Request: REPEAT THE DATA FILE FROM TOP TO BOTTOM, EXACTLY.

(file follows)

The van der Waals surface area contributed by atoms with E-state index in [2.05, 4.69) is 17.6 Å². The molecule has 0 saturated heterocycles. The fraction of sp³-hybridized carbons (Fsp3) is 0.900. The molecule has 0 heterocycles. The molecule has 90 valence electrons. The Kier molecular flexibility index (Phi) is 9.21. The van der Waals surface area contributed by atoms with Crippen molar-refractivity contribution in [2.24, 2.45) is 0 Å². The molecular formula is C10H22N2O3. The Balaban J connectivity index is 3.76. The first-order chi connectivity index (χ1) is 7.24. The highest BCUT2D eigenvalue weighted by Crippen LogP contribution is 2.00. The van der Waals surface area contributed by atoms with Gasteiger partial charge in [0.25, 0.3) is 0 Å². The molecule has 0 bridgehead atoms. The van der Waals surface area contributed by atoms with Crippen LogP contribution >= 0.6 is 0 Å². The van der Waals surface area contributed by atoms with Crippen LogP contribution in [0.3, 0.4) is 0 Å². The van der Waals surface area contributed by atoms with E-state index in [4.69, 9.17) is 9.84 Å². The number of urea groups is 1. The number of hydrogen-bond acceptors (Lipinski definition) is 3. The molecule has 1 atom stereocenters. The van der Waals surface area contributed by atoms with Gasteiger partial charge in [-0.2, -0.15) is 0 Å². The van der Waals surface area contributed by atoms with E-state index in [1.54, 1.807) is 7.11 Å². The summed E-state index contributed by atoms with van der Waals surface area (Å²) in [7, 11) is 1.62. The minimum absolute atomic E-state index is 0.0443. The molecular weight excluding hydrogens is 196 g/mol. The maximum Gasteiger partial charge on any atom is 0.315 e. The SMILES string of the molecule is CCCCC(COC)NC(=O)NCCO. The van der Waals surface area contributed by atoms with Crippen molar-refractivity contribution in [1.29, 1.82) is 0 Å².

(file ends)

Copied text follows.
The van der Waals surface area contributed by atoms with E-state index in [2.05, 4.69) is 17.6 Å². The molecule has 0 saturated heterocycles. The fraction of sp³-hybridized carbons (Fsp3) is 0.900. The molecule has 0 heterocycles. The molecule has 90 valence electrons. The Kier molecular flexibility index (Phi) is 9.21. The van der Waals surface area contributed by atoms with Crippen molar-refractivity contribution in [2.24, 2.45) is 0 Å². The molecular formula is C10H22N2O3. The Balaban J connectivity index is 3.76. The first-order chi connectivity index (χ1) is 7.24. The highest BCUT2D eigenvalue weighted by Crippen LogP contribution is 2.00. The van der Waals surface area contributed by atoms with Gasteiger partial charge in [0.25, 0.3) is 0 Å². The molecule has 0 bridgehead atoms. The van der Waals surface area contributed by atoms with Crippen LogP contribution >= 0.6 is 0 Å². The van der Waals surface area contributed by atoms with Crippen LogP contribution in [0.3, 0.4) is 0 Å². The van der Waals surface area contributed by atoms with E-state index in [4.69, 9.17) is 9.84 Å². The number of urea groups is 1. The number of hydrogen-bond acceptors (Lipinski definition) is 3. The molecule has 1 atom stereocenters. The van der Waals surface area contributed by atoms with Gasteiger partial charge in [-0.2, -0.15) is 0 Å². The van der Waals surface area contributed by atoms with E-state index in [1.54, 1.807) is 7.11 Å². The summed E-state index contributed by atoms with van der Waals surface area (Å²) in [7, 11) is 1.62. The minimum absolute atomic E-state index is 0.0443. The molecular weight excluding hydrogens is 196 g/mol. The maximum Gasteiger partial charge on any atom is 0.315 e. The SMILES string of the molecule is CCCCC(COC)NC(=O)NCCO. The van der Waals surface area contributed by atoms with Crippen molar-refractivity contribution in [1.29, 1.82) is 0 Å².